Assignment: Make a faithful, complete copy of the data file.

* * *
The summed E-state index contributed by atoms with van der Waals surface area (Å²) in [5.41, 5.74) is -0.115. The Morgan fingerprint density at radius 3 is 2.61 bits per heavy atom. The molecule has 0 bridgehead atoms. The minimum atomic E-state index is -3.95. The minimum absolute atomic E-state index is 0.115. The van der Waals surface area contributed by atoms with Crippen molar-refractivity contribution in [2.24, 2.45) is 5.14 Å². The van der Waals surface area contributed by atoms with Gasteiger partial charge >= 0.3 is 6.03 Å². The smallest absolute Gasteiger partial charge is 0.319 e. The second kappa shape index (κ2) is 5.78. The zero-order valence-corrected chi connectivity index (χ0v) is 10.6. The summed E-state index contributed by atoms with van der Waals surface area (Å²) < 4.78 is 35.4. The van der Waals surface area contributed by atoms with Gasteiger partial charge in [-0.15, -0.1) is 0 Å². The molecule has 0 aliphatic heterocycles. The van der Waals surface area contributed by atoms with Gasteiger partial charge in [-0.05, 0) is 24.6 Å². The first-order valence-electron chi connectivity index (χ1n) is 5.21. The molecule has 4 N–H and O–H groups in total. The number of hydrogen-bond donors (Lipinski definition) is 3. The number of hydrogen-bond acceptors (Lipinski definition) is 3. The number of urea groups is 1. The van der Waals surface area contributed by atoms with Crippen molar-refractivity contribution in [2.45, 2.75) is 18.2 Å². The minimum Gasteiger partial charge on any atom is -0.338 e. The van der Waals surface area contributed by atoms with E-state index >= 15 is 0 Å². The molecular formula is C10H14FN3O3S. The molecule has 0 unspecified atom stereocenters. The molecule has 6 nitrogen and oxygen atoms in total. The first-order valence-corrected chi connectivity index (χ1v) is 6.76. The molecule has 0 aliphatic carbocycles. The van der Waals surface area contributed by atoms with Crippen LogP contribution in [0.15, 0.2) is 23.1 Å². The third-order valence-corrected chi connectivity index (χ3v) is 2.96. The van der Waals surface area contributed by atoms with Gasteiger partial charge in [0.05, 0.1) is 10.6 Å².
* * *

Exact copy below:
The summed E-state index contributed by atoms with van der Waals surface area (Å²) in [5.41, 5.74) is -0.115. The Morgan fingerprint density at radius 3 is 2.61 bits per heavy atom. The molecule has 0 bridgehead atoms. The minimum atomic E-state index is -3.95. The minimum absolute atomic E-state index is 0.115. The van der Waals surface area contributed by atoms with Crippen molar-refractivity contribution in [2.24, 2.45) is 5.14 Å². The van der Waals surface area contributed by atoms with Gasteiger partial charge >= 0.3 is 6.03 Å². The smallest absolute Gasteiger partial charge is 0.319 e. The second kappa shape index (κ2) is 5.78. The zero-order valence-corrected chi connectivity index (χ0v) is 10.6. The summed E-state index contributed by atoms with van der Waals surface area (Å²) < 4.78 is 35.4. The van der Waals surface area contributed by atoms with Gasteiger partial charge in [-0.15, -0.1) is 0 Å². The molecule has 0 aliphatic heterocycles. The van der Waals surface area contributed by atoms with Gasteiger partial charge in [-0.05, 0) is 24.6 Å². The first-order valence-electron chi connectivity index (χ1n) is 5.21. The molecule has 4 N–H and O–H groups in total. The number of hydrogen-bond donors (Lipinski definition) is 3. The number of hydrogen-bond acceptors (Lipinski definition) is 3. The number of urea groups is 1. The van der Waals surface area contributed by atoms with Crippen molar-refractivity contribution in [2.45, 2.75) is 18.2 Å². The minimum Gasteiger partial charge on any atom is -0.338 e. The van der Waals surface area contributed by atoms with E-state index >= 15 is 0 Å². The molecular formula is C10H14FN3O3S. The molecule has 0 unspecified atom stereocenters. The molecule has 6 nitrogen and oxygen atoms in total. The first-order valence-corrected chi connectivity index (χ1v) is 6.76. The molecule has 0 aliphatic carbocycles. The van der Waals surface area contributed by atoms with Crippen LogP contribution in [0.15, 0.2) is 23.1 Å². The third-order valence-corrected chi connectivity index (χ3v) is 2.96. The van der Waals surface area contributed by atoms with Gasteiger partial charge in [0.05, 0.1) is 10.6 Å².